HUMANS OF BELLAIRE – Aisling Hu, Salutatorian
“Overall, high school was pretty good. We had a lot of ups and downs with freshman year going into COVID, coming back to a new building and changing principals. I didn’t do anything crazy. I just went to classes and had fun with my friends.
I always enjoyed BISA. Kpop Club would prepare for that for three months. Being able to help lead that group in my junior and senior years was really nice. This year was definitely the biggest group we’ve done. We had 23 people. Because there were so many people, it was more stressful because we were trying to get everybody organized, but it was a lot of fun. We had a successful performance. It was really nice to connect with some of the underclassmen.
I think I’m overall pretty passive about [graduating]. It’s scary, of course. But at the same time, it’s exciting to be able to go out and try to make my own way in life.
I’m going to SMU (Southern Methodist University) for mechanical engineering with a biomedical specialization. After SMU, hopefully I’ll be able to go to medical school and then do residency and become a neonatologist. My uncle is a doctor, and it just always seemed really cool that you could save someone’s life. Even just by researching medical stuff, you can help so many people all over the world, which is just crazy to me. Surgeries that are so small can really turn a person’s life around. I think that’s really interesting.
I don’t want to say it was expected of me [to be salutatorian], but I always just expected myself to get As and take challenging classes. I wasn’t taking everything thinking, ‘I have to become top of the top.’ I was interested in all the classes, and I do think there is merit to taking Pre-AP and AP classes. It was the natural thing for me to do. I also really liked all my teachers throughout the years so that helped a lot. Aiming to have As is not because I want to be the best of the best, but just because I want to be able to maintain that high standard for myself.
I do think when we were in elementary school, we were so much more innocent. We didn’t really think about all these stressful things like college and having to do taxes, figuring out your finances and getting jobs. It was so easy to just be a kid. You could go out and play on the playground. There was even naptime. I think I miss having my innocence and that time when I was able to do whatever and not have to worry about my life.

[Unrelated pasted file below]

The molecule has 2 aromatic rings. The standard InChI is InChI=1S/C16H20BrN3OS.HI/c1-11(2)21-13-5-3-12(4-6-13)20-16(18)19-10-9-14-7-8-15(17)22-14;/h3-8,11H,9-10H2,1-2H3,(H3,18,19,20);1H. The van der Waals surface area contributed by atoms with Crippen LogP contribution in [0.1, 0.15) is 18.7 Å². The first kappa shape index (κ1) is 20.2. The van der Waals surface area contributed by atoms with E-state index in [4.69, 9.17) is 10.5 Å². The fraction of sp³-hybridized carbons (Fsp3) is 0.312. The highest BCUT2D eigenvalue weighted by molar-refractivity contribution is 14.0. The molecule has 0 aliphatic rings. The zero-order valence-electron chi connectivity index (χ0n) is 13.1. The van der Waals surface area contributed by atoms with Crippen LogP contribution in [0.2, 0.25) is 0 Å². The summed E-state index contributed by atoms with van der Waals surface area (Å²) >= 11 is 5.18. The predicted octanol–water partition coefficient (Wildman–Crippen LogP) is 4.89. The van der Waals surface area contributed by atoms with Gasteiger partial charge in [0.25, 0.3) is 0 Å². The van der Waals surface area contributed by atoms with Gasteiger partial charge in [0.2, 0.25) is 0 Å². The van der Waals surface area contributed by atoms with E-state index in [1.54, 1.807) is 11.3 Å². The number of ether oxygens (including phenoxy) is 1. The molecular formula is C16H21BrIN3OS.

My parents definitely impacted me a lot. It goes deeper than just their morals and their values. Growing up in Houston, having them make the choice to stay here, really shaped me as a person. I think Houston is the reason I want to stay in a big city for college. The reason why I’m such a big food lover is because of all the amazing food in Houston.
I love food. I can’t actually eat that much, but I think food is so interesting because it can introduce you to so many different cultures. Everybody eats food. Everybody needs to survive. It’s great that you can make food for enjoyment. It’s so cool to try making different recipes from different places, because things that you might think are so different might be very similar [to what you eat] when you make it.
I don’t think others are all going to remember me forever. Especially because in four years, I’m not going to have known anybody at the school except for the teachers. I just hope that I made a positive impact on some people’s lives.
Nothing’s just going to go away because you think it’s hard. You have to just keep on doing it and keep on pushing. Remember that there are always people around you who can help you when it’s hard. Our culture puts so much emphasis on making your way in the world and that everything comes through hard work, but you also have people around you that you can rely on. If you’re not opening up to your friends when things are hard, then what are your friends for? People are there to support you, and it comes in turn. You should support them when they’re having hard times. Always remember that there are people there.”